Retired Bluewater trustee shares her story of The Horses of Sable Island

Retired Bluewater District School Board (BWDSB) trustee, Marg Galliver, recently shared her photos and research on the Horses of Sable Island and her Journey Back to Newfoundland with the Owen Sound Field Naturalists (OSFN).
                       Owen Sound Field Naturalists – Brian Robin
“The Sable Island horses, were originally domestic animals and the herd of some 500 are now the main occupants of the Island,” said Gaviller. “They roam freely in the natural environment without human interference.  These feral horses are, indeed a joy to behold.”
The wild horses are descendants of animals introduced to the Island in the 1700s, and are considered by many to be iconic features of the island with natural and cultural heritage value. Sable Island is 300 km off the coast of Nova Scotia in the North Atlantic Ocean and is only 42 kilometres (26 mi) long and covered in sand dunes and grasses. The only humans who stay there are Parks Canada staff, researchers and the people who run the Island’s weather station.
According to Wikipedia, “… during the 19th and early 20th centuries, the horses on Sable Island were periodically rounded up and either kept by islanders or transported to the mainland, where they were sold, frequently for slaughter. The meat was primarily used for dog food by the late 1950s, and the Island horses were in danger of extinction. A public campaign was begun by school children to save the horses. In 1960, as part of the Canadian Shipping Act, the Canadian government declared the horses fully protected and no longer able to be rounded up and sold.”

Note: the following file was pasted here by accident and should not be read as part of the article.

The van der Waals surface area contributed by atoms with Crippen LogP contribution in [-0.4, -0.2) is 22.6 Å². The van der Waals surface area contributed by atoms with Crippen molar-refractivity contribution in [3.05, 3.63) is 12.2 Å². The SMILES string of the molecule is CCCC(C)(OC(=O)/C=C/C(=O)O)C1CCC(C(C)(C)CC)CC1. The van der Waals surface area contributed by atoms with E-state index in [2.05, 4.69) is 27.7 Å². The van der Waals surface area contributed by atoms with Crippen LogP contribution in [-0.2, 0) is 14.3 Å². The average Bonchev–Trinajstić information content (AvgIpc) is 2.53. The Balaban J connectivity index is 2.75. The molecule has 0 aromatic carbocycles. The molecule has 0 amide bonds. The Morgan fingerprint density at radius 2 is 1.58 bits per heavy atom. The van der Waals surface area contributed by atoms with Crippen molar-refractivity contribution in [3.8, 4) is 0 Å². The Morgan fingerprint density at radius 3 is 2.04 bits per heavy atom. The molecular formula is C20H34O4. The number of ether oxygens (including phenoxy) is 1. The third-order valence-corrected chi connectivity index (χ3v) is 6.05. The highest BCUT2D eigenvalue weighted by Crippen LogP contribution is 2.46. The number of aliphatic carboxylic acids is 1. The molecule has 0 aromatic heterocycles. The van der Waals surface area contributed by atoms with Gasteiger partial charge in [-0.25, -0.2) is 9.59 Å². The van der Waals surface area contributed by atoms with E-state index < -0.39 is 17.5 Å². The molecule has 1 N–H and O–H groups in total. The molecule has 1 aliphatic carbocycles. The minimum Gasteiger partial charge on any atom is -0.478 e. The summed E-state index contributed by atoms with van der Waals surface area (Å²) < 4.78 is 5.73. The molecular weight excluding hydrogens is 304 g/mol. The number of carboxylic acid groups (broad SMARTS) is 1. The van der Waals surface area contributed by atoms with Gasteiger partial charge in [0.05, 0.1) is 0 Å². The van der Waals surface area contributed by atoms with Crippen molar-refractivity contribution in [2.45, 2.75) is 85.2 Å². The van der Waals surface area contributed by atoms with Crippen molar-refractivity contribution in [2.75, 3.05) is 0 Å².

Sable Island is also home to the world’s largest breeding colony of grey seals, which pup between late December and early February and over 350 bird species.
photo by Sable Island Institute

Today, the herd is unmanaged, and legally protected from interference by humans.